I still have plenty of features to figure out, but this Toolbox will help immensely. I'm pretty sure that, eventually, I won't use the presets in the Toolbox at all because I will know what needs to be changed as I go along. I believe that was the purpose of the toolbox in the first place. So, for me, the small price I paid for the toolbox is worth it as it would have taken me much longer to figure out each setting through trial and error.

    I think, if DimensionTheory would be so inclined, it might be helpful to have a written guide that says, "Clicking this preset will change the following dials in the surface pane..." This might help take some of the guesswork out, and we won't have people frustrated that clicking Potato didn't make their surface look like a potato. As DT mentioned above, the shader and certainly the presets don't automatically fill in all of the details. If your ambient is black, the preset will leave it black giving you a dark object. Having such a list would be helpful. Maybe it's something I can work on, with DT's permission???

  • Joe CotterJoe Cotter Posts: 3,234
    edited May 2013

    ...As for the specific issue you mentioned I think it's because of how DAZ Studio and custom shaders work in relation to partial presets in general that's causing trouble. Any one of these presets is going to load the SSS Shader, if you're using UberSurface and you apply a specular preset it'll switch you to the SSS Shader. Other values on that material are going the be retained from UberSurface, and if it had black for Ambient Color (AoA's SSS pulls from this) then your SSS will render as black. The same thing is true with other values switching from DAZ Default to UberSurface.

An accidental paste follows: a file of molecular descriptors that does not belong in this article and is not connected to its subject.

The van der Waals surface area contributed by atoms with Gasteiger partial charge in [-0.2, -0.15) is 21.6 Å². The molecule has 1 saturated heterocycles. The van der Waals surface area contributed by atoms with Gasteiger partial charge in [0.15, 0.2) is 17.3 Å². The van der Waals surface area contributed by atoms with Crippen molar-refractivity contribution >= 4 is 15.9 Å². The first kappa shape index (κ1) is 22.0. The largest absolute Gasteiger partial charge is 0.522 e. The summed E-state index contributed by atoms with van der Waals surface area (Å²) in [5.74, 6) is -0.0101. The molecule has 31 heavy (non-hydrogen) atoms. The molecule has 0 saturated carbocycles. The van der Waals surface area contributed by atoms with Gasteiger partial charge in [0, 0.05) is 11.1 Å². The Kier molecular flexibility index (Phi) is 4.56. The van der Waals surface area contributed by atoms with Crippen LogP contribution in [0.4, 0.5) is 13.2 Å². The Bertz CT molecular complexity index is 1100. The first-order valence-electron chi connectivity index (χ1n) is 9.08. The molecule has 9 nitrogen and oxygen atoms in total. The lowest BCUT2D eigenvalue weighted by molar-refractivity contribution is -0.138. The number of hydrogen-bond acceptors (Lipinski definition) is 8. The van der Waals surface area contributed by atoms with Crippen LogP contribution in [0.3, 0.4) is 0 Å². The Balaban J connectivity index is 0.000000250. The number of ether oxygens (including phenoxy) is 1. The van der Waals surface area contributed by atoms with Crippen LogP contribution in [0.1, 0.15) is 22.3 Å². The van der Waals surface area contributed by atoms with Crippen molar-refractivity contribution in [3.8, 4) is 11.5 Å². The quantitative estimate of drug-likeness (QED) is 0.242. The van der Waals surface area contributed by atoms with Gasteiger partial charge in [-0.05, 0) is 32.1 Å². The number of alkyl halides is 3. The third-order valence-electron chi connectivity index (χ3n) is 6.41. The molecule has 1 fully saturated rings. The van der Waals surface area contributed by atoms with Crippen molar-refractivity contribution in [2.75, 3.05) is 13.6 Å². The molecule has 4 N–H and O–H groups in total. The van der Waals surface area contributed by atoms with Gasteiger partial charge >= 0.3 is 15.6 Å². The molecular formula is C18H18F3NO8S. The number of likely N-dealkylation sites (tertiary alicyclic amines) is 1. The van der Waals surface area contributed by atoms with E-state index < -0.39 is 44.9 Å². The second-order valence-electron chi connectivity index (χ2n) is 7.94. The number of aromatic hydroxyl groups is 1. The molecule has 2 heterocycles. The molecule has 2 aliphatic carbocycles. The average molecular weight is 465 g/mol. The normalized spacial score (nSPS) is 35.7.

Thanks again, this could have tripped me up... US defaults being different then the dzDefault shader type of defaults. That is one of the complications in something this advanced is that when switching from a dsDefault shader it can be done with some level of understanding of what one is going to get with a little playing. If one is converting from one advanced shader to another, it pretty much requires a good understanding of both shaders to get consistent results and to know what to expect. If one is jumping around between lots of shaders, it can be a bit of a shotgun approach that without a solid foundation in all of the shaders involved can lead to a bit of a confused mess.

    Trying to learn these, I would recommend considering going mostly from dzDefault to whatever advanced shader one is trying to learn. Stick with that process, learning as much as one can and switch to another combination of dzDefault to different advanced shader with conscious forethought and planning. Only after one feels they have a good basic understanding of each is it going to be clear what is going on when jumping from one advanced shader to another.

    This is just one approach of getting it to a more logical and predictable pattern for anyone having problems. Some learn best just jumping around and seeing what happens... If that is working, no need to change. I use a mix of the two myself. I jump around till I get too confused, take a step-by-step approach till I get bored, then switch back to spaz mode ;)

    Post edited by Joe Cotter on